On October 2, the United Nations Office for the Coordination of Humanitarian Affairs (OCHA) hosted a workshop on the 2019-2021 Humanitarian Response Plan. The workshop which held at Rockview Royale Hotel brought together representatives of federal government, state government, donor community, Civil Society Organisations and international development organisations.
Also present at the event were the Presidential Committee on the North East Initiative (PCNI) and the Ministry of Budget and National Planning both representing the federal government. The purpose of workshop was to discuss the strategic objectives of the plan, the numbers of people in need and people targeted for the new humanitarian response plan which is a multi-year plan from 2019-2021.
The various sector actors made presentations on the Humanitarian Response Plan and fielded feedback from participants. Partners highlighted protection as a major concern and it was emphasised that the issue in the Lake Chad basin is a “protection crisis”, echoing feedback from the ‘Oslo 2’ conference in Berlin.
There was a consensus that protection needs to be mainstreamed in all sectors of intervention and it was noted that not enough proposals to fund protection projects have been submitted for funding although proposals for CSO capacity building for which $1.5 million has been earmarked are welcome. Partners drew attention to issues of access, visas and importation of materials as major challenges to their operations.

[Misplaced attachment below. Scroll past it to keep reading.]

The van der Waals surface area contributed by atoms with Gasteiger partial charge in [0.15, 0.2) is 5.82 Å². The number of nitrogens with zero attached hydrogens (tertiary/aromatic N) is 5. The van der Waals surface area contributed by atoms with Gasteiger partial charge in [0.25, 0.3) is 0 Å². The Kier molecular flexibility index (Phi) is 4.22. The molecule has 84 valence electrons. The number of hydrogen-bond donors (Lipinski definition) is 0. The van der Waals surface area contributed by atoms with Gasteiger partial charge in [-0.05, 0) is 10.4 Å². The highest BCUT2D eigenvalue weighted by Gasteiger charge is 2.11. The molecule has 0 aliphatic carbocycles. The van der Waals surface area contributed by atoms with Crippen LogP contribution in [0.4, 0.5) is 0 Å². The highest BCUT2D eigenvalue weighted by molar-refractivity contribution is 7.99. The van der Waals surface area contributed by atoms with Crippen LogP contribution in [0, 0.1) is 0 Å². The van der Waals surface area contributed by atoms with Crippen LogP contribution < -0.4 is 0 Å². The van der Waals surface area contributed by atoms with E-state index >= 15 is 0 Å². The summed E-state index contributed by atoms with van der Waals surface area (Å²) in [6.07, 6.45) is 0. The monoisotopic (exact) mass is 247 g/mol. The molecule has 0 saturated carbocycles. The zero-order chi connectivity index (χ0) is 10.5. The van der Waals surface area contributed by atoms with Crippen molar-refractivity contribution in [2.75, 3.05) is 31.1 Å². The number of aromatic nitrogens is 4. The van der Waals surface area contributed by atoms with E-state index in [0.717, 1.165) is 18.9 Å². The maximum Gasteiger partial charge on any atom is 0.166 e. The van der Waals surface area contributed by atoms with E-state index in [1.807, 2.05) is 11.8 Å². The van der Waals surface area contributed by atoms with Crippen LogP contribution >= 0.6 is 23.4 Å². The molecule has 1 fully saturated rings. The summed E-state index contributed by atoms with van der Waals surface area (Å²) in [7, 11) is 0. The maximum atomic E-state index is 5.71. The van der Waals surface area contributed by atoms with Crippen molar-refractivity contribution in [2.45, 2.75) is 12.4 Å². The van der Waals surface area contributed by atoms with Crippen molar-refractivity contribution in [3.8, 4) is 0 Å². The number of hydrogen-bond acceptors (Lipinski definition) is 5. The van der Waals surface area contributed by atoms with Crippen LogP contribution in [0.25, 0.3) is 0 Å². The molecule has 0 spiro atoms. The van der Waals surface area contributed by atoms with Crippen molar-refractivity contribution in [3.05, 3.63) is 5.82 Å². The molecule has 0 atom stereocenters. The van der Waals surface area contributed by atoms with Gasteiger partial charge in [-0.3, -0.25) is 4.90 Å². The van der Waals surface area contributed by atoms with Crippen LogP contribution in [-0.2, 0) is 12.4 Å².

The participants also called for improvements in Civilian – Military coordination and regular strategic level engagements to discuss issues with the senior leadership of the lead federal actors, PCNI and Ministry of Budget and National Planning.
While the representatives of state governments expressed concern about the coordination of various ongoing intervention programmes, it was emphasised that the coordination is to be driven by the state and local authorities.
Partners noted that in many local government areas, the level of governmental presence is too low, with significant institutional deficits and too few state actors on the ground for the partners to engage with.
The state governments also called for more long-term interventions with concentrated investments in infrastructure and human capacity development, with in-built structures that guarantee sustainability.
It was agreed that the humanitarian-development nexus needs to be incorporated in the 2019-2021 Humanitarian Response Plan, and a clear and comprehensive synergy between both dimensions needs to be reflected in the HRP for its success. In terms of positive trends, the workshop recognized that notable improvements have been registered. For example, an improvement in data collection and analysis has led to greater accuracy in the numbers and projections that guide planning and operations. Significantly, the total number of people in need has dropped by 8% from last year to 7.1million while targeted assistance to 6.2 million which is 2% up from last year due to the arrival of people from hard to reach areas in need of aid. Reflecting the strategic emphasis and consensus among partners on the recovery phase, there will be a gradual transition over the next three years from humanitarian assistance to development, with significant scale down of the former post 2021.
The first draft of the HRP will be ready for review between 5-9 November with the final draft to be presented for endorsement on 28th November, and the global launch scheduled for the first week of December.